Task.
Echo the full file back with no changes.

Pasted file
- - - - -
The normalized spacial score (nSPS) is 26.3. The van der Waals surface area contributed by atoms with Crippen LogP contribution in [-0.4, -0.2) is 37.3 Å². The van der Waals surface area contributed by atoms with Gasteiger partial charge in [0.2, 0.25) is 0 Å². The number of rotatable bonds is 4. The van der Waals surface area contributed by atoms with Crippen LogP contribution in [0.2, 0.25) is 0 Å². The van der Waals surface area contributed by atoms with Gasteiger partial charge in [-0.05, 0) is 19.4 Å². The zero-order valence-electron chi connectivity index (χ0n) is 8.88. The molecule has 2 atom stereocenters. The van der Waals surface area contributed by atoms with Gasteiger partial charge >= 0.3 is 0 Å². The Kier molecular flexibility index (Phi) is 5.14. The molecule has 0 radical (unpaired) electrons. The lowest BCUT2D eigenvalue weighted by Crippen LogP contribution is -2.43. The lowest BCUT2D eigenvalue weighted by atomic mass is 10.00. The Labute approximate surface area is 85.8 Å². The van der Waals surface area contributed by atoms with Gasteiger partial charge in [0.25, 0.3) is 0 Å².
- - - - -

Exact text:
The normalized spacial score (nSPS) is 26.3. The van der Waals surface area contributed by atoms with Crippen LogP contribution in [-0.4, -0.2) is 37.3 Å². The van der Waals surface area contributed by atoms with Gasteiger partial charge in [0.2, 0.25) is 0 Å². The number of rotatable bonds is 4. The van der Waals surface area contributed by atoms with Crippen LogP contribution in [0.2, 0.25) is 0 Å². The van der Waals surface area contributed by atoms with Gasteiger partial charge in [-0.05, 0) is 19.4 Å². The zero-order valence-electron chi connectivity index (χ0n) is 8.88. The molecule has 2 atom stereocenters. The van der Waals surface area contributed by atoms with Gasteiger partial charge >= 0.3 is 0 Å². The Kier molecular flexibility index (Phi) is 5.14. The molecule has 0 radical (unpaired) electrons. The lowest BCUT2D eigenvalue weighted by Crippen LogP contribution is -2.43. The lowest BCUT2D eigenvalue weighted by atomic mass is 10.00. The Labute approximate surface area is 85.8 Å². The van der Waals surface area contributed by atoms with Gasteiger partial charge in [0.25, 0.3) is 0 Å².